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Cellphones Handhelds Operating Systems Linux

Ex-Nokia Staff To Build MeeGo-based Smartphones 200

Snirt writes "A group of ex-Nokia staff and MeeGo enthusiasts has formed Jolla (Finnish for 'dinghy'), a mobile startup with the aim of bringing new MeeGo devices to the market. According to its LinkedIn page, Jolla consists of directors and core professionals from Nokia's MeeGo N9 organization, together with some of the best minds working on MeeGo in the communities."
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Ex-Nokia Staff To Build MeeGo-based Smartphones

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  • long live the n900! (Score:4, Interesting)

    by fikx ( 704101 ) on Saturday July 07, 2012 @05:27PM (#40578161) Journal
    Please please please please buy the IP on the n900 hardware...don't let such a good design vanish....
  • Re:Good luck (Score:4, Interesting)

    by fatphil ( 181876 ) on Saturday July 07, 2012 @05:50PM (#40578275) Homepage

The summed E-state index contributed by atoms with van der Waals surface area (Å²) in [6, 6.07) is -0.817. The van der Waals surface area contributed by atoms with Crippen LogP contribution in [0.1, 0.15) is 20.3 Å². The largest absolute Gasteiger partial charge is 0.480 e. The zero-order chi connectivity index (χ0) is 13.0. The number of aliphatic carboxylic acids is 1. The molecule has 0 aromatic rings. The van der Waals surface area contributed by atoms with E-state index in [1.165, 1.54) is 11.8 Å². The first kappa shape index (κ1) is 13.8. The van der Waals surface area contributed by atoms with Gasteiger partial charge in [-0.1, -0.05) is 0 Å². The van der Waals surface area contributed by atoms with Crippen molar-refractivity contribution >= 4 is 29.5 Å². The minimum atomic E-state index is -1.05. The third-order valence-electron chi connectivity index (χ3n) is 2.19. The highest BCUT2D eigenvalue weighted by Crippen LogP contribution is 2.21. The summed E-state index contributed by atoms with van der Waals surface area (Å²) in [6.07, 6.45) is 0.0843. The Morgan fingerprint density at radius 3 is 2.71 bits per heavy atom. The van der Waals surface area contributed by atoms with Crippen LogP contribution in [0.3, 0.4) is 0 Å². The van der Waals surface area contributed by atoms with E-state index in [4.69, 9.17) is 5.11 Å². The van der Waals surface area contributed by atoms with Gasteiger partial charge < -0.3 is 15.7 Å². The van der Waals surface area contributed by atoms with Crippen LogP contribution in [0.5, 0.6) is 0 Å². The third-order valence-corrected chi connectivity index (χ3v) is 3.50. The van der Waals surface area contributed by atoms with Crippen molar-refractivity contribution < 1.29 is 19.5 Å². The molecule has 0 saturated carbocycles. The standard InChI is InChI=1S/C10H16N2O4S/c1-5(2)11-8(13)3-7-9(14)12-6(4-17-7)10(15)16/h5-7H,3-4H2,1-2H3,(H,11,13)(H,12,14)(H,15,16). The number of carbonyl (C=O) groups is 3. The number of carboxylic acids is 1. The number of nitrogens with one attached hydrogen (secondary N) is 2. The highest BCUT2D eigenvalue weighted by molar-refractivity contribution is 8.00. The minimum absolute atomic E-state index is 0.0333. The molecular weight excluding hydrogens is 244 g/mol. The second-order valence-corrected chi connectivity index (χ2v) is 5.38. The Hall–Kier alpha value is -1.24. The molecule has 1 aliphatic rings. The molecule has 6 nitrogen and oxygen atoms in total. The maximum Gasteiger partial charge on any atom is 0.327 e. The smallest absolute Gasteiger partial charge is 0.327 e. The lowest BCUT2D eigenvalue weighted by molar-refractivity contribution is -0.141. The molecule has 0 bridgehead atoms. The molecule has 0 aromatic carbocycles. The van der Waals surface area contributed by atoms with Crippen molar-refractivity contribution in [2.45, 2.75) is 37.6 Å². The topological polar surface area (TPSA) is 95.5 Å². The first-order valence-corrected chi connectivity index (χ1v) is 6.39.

Your worries are valid. My hope is that they decide that absolute openness of the platform (so basically like the true-Maemo n900 was, rather than the fake-MeeGo-broken-Maemo n9) will lower the entry bar to a level where people feel it might be a fun thing to play with, as the time investment on trying to work around restrictions is minimal. I.e. something every linux hacker would want. Once (and if, of course) there's a critical mass, hopefully it will take off in a bigger way.
  • by Anonymous Coward on Saturday July 07, 2012 @05:55PM (#40578305)

    Those great people believe in bright future for MeeGo based phones. Microsoft also believed in bright future of MeeGo, so they spent billions of dollars to kill it. Windows phones are disaster: non-existant or buggy software (I can not download more than a dosen books on my new Windows phone - if I do that I have to reinstall Kindle App to get access to my books).

  • by fatphil ( 181876 ) on Saturday July 07, 2012 @05:58PM (#40578329) Homepage
    There's a fine line between "Flamebait" and "saying what a lot of people think, and delivering it very bluntly". "Me go plop plop" is in fact a very common phrase on the alt.tasteless newsgroup, for example. I'd have modded it insightful rather than flamebait!

    Probably more of the blame for that should go on Intel than Nokia. I always felt (I was a Nokia dev.) that Intel was the dominant part of the "partnership". (And that the "partnership" was about as fake as Tom Cruise and Katie Holmes'.)
  • Re:Good luck (Score:4, Interesting)